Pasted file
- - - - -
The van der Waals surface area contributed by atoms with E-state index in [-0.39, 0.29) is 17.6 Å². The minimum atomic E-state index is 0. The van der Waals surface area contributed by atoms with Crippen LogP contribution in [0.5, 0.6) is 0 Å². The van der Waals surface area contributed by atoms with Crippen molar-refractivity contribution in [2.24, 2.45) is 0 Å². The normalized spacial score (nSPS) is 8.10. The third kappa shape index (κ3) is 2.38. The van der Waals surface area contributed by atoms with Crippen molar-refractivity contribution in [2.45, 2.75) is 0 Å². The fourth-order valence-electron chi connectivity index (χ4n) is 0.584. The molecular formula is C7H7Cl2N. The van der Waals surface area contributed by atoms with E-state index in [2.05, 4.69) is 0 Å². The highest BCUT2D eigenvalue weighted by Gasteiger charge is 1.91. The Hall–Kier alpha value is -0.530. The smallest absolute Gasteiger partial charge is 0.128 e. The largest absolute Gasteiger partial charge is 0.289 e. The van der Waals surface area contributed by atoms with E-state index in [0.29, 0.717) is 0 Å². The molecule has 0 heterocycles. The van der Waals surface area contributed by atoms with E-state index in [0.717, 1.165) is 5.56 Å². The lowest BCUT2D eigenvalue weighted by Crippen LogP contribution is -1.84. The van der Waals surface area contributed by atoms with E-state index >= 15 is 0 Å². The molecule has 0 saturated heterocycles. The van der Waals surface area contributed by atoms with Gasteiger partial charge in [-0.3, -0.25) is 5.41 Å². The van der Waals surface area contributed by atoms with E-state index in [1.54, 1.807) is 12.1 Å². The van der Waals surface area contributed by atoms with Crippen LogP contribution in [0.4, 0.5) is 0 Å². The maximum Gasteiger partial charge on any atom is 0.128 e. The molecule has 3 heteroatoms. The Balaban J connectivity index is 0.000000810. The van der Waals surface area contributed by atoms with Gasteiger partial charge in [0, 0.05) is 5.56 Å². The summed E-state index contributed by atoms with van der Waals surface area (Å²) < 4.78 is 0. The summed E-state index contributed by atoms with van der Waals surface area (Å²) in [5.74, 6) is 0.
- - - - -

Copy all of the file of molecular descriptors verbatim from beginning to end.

The van der Waals surface area contributed by atoms with E-state index in [-0.39, 0.29) is 17.6 Å². The minimum atomic E-state index is 0. The van der Waals surface area contributed by atoms with Crippen LogP contribution in [0.5, 0.6) is 0 Å². The van der Waals surface area contributed by atoms with Crippen molar-refractivity contribution in [2.24, 2.45) is 0 Å². The normalized spacial score (nSPS) is 8.10. The third kappa shape index (κ3) is 2.38. The van der Waals surface area contributed by atoms with Crippen molar-refractivity contribution in [2.45, 2.75) is 0 Å². The fourth-order valence-electron chi connectivity index (χ4n) is 0.584. The molecular formula is C7H7Cl2N. The van der Waals surface area contributed by atoms with E-state index in [2.05, 4.69) is 0 Å². The highest BCUT2D eigenvalue weighted by Gasteiger charge is 1.91. The Hall–Kier alpha value is -0.530. The smallest absolute Gasteiger partial charge is 0.128 e. The largest absolute Gasteiger partial charge is 0.289 e. The van der Waals surface area contributed by atoms with E-state index in [0.29, 0.717) is 0 Å². The molecule has 0 heterocycles. The van der Waals surface area contributed by atoms with E-state index in [0.717, 1.165) is 5.56 Å². The lowest BCUT2D eigenvalue weighted by Crippen LogP contribution is -1.84. The van der Waals surface area contributed by atoms with E-state index >= 15 is 0 Å². The molecule has 0 saturated heterocycles. The van der Waals surface area contributed by atoms with Gasteiger partial charge in [-0.3, -0.25) is 5.41 Å². The van der Waals surface area contributed by atoms with E-state index in [1.54, 1.807) is 12.1 Å². The van der Waals surface area contributed by atoms with Crippen LogP contribution in [0.4, 0.5) is 0 Å². The maximum Gasteiger partial charge on any atom is 0.128 e. The molecule has 3 heteroatoms. The Balaban J connectivity index is 0.000000810. The van der Waals surface area contributed by atoms with Gasteiger partial charge in [0, 0.05) is 5.56 Å². The summed E-state index contributed by atoms with van der Waals surface area (Å²) < 4.78 is 0. The summed E-state index contributed by atoms with van der Waals surface area (Å²) in [5.74, 6) is 0.